The Syracuse Campaign: Failed Opportunities, Failed Leadership
ARMY WAR COLL CARLISLE BARRACKS PA
Pagination or Media Count:
This campaign analysis examines the role of strategic leadership in the failure of the Athenians during the Peloponnesian War. The development of a successful strategy relies on a clear understanding of the objectives and includes an accurate assessment of ones resources and weaknesses and those of ones enemies. Ultimately, strategy must aspire to employ ones strength against an opponents weaknesses, make use of the experiences of the past, and adjust to the changes of the prevailing conditions, both materially and psychological. Those involved in making strategy, be they statesman or military leaders, live in a world of incomplete information. They do not know how an adversary will act or react, nor do they understand completely the numerous factors that will affect ones strategic performance. To secure the desired strategic result from the strategy chosen requires leadership. Leadership is the common thread that binds a nation, its resources, when it chooses war as its course of action. The Athenian adventure in Sicily is the most notable among many instances of strategic miscalculation, which led to her loss of empire. She possessed the power to negotiate from strength and shape the environment to her advantage. However, she chose a course of imperialistic conquest that in the end led to the destruction of her military forces. Athenian defeat can be attributed to a lack of leadership. The cost of this failure was the loss of her empire and the relegation to the dustbin of history.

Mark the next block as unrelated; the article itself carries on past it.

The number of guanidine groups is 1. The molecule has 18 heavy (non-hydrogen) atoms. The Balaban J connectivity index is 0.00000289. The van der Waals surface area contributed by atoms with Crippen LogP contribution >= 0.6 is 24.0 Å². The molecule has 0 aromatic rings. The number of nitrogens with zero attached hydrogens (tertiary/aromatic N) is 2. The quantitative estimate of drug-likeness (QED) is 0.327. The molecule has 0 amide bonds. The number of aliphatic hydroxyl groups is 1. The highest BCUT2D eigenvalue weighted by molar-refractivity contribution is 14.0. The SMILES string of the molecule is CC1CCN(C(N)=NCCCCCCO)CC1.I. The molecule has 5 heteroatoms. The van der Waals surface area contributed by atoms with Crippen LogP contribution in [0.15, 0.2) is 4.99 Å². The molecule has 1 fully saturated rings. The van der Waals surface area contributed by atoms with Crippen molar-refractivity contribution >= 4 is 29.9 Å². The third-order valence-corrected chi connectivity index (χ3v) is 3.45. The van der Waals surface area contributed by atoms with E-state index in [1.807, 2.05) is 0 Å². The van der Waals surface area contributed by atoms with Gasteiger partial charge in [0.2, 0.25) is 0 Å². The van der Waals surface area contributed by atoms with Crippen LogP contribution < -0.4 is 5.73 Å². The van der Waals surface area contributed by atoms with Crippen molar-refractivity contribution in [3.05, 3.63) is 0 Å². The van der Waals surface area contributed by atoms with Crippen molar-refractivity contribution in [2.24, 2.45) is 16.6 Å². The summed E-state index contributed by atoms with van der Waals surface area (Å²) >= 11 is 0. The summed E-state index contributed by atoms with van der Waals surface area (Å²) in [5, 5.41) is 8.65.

- Humanities and History
- Military Operations, Strategy and Tactics